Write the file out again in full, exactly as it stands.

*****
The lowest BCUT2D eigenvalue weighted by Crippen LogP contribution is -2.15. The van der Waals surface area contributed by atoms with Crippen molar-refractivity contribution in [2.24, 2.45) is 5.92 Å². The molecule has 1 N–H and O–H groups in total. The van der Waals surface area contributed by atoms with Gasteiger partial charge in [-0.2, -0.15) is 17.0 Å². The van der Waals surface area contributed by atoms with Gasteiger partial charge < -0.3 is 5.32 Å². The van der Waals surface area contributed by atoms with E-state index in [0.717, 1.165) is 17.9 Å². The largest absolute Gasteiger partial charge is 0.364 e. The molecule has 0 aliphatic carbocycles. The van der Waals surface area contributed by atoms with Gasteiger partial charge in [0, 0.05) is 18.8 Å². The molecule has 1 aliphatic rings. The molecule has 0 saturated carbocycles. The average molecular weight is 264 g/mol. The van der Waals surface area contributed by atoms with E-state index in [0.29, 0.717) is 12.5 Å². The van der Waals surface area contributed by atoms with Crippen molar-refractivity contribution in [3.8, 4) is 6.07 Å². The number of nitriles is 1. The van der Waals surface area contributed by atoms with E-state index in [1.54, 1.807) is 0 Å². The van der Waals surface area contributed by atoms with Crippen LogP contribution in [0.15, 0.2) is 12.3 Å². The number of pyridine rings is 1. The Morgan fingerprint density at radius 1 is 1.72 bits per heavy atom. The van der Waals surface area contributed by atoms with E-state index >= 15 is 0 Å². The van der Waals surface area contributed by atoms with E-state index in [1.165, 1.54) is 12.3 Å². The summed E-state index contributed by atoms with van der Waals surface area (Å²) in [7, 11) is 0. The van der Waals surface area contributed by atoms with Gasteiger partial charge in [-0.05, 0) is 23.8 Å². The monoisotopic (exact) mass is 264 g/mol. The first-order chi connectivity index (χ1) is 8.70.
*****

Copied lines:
The lowest BCUT2D eigenvalue weighted by Crippen LogP contribution is -2.15. The van der Waals surface area contributed by atoms with Crippen molar-refractivity contribution in [2.24, 2.45) is 5.92 Å². The molecule has 1 N–H and O–H groups in total. The van der Waals surface area contributed by atoms with Gasteiger partial charge in [-0.2, -0.15) is 17.0 Å². The van der Waals surface area contributed by atoms with Gasteiger partial charge < -0.3 is 5.32 Å². The van der Waals surface area contributed by atoms with E-state index in [0.717, 1.165) is 17.9 Å². The largest absolute Gasteiger partial charge is 0.364 e. The molecule has 0 aliphatic carbocycles. The van der Waals surface area contributed by atoms with Gasteiger partial charge in [0, 0.05) is 18.8 Å². The molecule has 1 aliphatic rings. The molecule has 0 saturated carbocycles. The average molecular weight is 264 g/mol. The van der Waals surface area contributed by atoms with E-state index in [0.29, 0.717) is 12.5 Å². The van der Waals surface area contributed by atoms with Crippen molar-refractivity contribution in [3.8, 4) is 6.07 Å². The number of nitriles is 1. The van der Waals surface area contributed by atoms with E-state index in [1.54, 1.807) is 0 Å². The van der Waals surface area contributed by atoms with Crippen LogP contribution in [0.15, 0.2) is 12.3 Å². The number of pyridine rings is 1. The Morgan fingerprint density at radius 1 is 1.72 bits per heavy atom. The van der Waals surface area contributed by atoms with E-state index >= 15 is 0 Å². The van der Waals surface area contributed by atoms with E-state index in [1.165, 1.54) is 12.3 Å². The summed E-state index contributed by atoms with van der Waals surface area (Å²) in [7, 11) is 0. The van der Waals surface area contributed by atoms with Gasteiger partial charge in [-0.05, 0) is 23.8 Å². The monoisotopic (exact) mass is 264 g/mol. The first-order chi connectivity index (χ1) is 8.70.